The principal director, who is his Personal Assistant, is William Gwatiringa, a clansman from Midlands; as is his principal director for State Residences (effectively the State House principal director), Coxwell Chigwana, who recently replaced another Midlander, Douglas Tapfuma, who is now principal director for Monitoring and Evaluation in the OPC. In the all too powerful President’s Department, the Central Intelligence Organisation (CIO), which works closely with the OPC, the Minister of State — Owen Mudha Ncube — is also from Midlands as is Isaac Moyo, the Department’s director-general.
It should be said without prejudice to the incumbents in question that this brazen tribalisation, clanisation and regionalisation is unprecedented. OPC, the Civil Service Commission, the Services Commission, State House and the President’s Department are all headed by Mnangagwa’s clansmen or tribesmen from his home province or region. All this has happened in 12 short months since the November 2017 military coup.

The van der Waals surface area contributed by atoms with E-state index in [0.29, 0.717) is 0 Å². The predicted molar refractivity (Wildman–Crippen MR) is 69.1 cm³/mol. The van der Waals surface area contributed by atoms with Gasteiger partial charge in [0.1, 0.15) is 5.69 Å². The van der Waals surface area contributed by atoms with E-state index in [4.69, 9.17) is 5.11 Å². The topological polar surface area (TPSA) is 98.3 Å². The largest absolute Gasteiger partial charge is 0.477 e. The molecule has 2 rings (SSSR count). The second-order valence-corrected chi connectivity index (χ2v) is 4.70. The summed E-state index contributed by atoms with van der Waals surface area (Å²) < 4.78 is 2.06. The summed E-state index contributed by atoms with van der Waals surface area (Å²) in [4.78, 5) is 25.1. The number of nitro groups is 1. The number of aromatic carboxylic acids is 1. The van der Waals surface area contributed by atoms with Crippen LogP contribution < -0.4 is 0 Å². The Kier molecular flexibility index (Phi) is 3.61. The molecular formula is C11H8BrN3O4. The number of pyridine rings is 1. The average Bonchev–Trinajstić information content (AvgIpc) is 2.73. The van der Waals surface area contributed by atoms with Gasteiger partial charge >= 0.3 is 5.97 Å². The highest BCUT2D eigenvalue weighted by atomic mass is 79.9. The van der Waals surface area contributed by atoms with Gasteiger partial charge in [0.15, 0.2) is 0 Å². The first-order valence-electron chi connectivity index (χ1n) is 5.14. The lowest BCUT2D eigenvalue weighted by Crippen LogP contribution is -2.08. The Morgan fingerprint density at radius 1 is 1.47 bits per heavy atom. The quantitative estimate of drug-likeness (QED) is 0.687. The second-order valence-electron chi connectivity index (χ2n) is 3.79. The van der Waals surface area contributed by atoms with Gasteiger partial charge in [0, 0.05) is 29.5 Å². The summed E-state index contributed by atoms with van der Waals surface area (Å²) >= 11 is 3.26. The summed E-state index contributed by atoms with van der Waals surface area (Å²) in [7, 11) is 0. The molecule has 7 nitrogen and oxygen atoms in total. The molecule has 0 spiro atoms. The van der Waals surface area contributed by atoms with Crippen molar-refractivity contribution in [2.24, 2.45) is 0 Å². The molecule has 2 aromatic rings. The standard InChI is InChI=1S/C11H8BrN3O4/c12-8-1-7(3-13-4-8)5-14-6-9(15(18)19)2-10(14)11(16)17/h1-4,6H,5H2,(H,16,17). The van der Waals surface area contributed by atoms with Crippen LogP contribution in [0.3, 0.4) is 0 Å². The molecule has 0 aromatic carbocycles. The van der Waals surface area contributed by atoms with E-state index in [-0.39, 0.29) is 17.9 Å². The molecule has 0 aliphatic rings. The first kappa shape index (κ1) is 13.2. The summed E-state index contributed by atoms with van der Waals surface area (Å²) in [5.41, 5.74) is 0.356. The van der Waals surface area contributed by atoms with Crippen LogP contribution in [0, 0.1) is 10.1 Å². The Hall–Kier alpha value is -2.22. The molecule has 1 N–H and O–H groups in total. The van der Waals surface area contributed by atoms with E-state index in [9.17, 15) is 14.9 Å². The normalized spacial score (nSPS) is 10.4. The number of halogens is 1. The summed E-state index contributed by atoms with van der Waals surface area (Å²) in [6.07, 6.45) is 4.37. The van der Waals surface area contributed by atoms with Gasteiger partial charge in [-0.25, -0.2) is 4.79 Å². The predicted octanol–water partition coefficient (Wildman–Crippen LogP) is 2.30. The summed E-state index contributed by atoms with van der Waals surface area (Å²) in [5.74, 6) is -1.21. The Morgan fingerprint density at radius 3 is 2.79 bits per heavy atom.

Is this what the coup was about?
The Office of the President, State House and the President’s Department are everyone’s offices. They are national offices for all Zimbabweans regardless of clan, tribe, province or region.
What makes this bad situation worse is that, under the veil of fighting corruption for which he has rightly declared zero tolerance, Mnangagwa has set up an Anti-Corruption Prosecuting Unit in the OPC, which directly reports to him. The unit is handling the so-called high-profile cases, a euphemism for Mnangagwa’s real or perceived detractors or political opponents. It is common cause that there has been massive looting and corruption for personal gain under command agriculture, for example, running into billions of United States dollars.
But there’s been no investigation or prosecution of any kind there because the programme was led by Mnangagwa himself. All hell would have broken loose had anyone else associated with the so-called G40 had led command agriculture. The same would have happened had the Ministry of Transport that oversees Zinara not been under Joram Gumbo, one of Mnangagwa’s trusted clansman and tribesman.